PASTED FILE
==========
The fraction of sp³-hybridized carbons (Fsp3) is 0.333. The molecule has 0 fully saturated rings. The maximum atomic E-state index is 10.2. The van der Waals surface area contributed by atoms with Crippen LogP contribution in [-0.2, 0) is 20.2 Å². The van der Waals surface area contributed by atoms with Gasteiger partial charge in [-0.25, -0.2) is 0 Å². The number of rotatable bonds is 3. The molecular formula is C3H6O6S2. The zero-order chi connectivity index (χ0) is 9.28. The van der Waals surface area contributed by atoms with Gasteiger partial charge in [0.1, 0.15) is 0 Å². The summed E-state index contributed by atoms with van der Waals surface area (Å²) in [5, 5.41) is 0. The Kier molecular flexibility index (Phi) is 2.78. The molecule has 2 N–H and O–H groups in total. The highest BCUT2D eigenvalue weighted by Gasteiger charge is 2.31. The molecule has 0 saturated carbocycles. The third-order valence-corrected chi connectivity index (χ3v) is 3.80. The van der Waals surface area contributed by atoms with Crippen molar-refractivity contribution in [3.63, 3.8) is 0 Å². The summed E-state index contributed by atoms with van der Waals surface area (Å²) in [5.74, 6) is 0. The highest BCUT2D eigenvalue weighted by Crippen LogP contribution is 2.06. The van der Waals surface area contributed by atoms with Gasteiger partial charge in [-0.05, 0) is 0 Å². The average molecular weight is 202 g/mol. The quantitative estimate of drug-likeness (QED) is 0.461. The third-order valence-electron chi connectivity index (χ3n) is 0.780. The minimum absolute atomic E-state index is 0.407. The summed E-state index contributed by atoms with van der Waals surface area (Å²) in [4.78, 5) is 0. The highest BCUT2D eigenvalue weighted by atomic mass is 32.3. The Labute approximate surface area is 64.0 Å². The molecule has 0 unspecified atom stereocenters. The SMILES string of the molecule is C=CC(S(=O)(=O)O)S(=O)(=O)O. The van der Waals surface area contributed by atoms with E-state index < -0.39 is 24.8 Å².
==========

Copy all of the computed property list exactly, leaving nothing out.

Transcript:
The fraction of sp³-hybridized carbons (Fsp3) is 0.333. The molecule has 0 fully saturated rings. The maximum atomic E-state index is 10.2. The van der Waals surface area contributed by atoms with Crippen LogP contribution in [-0.2, 0) is 20.2 Å². The van der Waals surface area contributed by atoms with Gasteiger partial charge in [-0.25, -0.2) is 0 Å². The number of rotatable bonds is 3. The molecular formula is C3H6O6S2. The zero-order chi connectivity index (χ0) is 9.28. The van der Waals surface area contributed by atoms with Gasteiger partial charge in [0.1, 0.15) is 0 Å². The summed E-state index contributed by atoms with van der Waals surface area (Å²) in [5, 5.41) is 0. The Kier molecular flexibility index (Phi) is 2.78. The molecule has 2 N–H and O–H groups in total. The highest BCUT2D eigenvalue weighted by Gasteiger charge is 2.31. The molecule has 0 saturated carbocycles. The third-order valence-corrected chi connectivity index (χ3v) is 3.80. The van der Waals surface area contributed by atoms with Crippen molar-refractivity contribution in [3.63, 3.8) is 0 Å². The summed E-state index contributed by atoms with van der Waals surface area (Å²) in [5.74, 6) is 0. The highest BCUT2D eigenvalue weighted by Crippen LogP contribution is 2.06. The van der Waals surface area contributed by atoms with Gasteiger partial charge in [-0.05, 0) is 0 Å². The average molecular weight is 202 g/mol. The quantitative estimate of drug-likeness (QED) is 0.461. The third-order valence-electron chi connectivity index (χ3n) is 0.780. The minimum absolute atomic E-state index is 0.407. The summed E-state index contributed by atoms with van der Waals surface area (Å²) in [4.78, 5) is 0. The highest BCUT2D eigenvalue weighted by atomic mass is 32.3. The Labute approximate surface area is 64.0 Å². The molecule has 0 unspecified atom stereocenters. The SMILES string of the molecule is C=CC(S(=O)(=O)O)S(=O)(=O)O. The van der Waals surface area contributed by atoms with E-state index < -0.39 is 24.8 Å².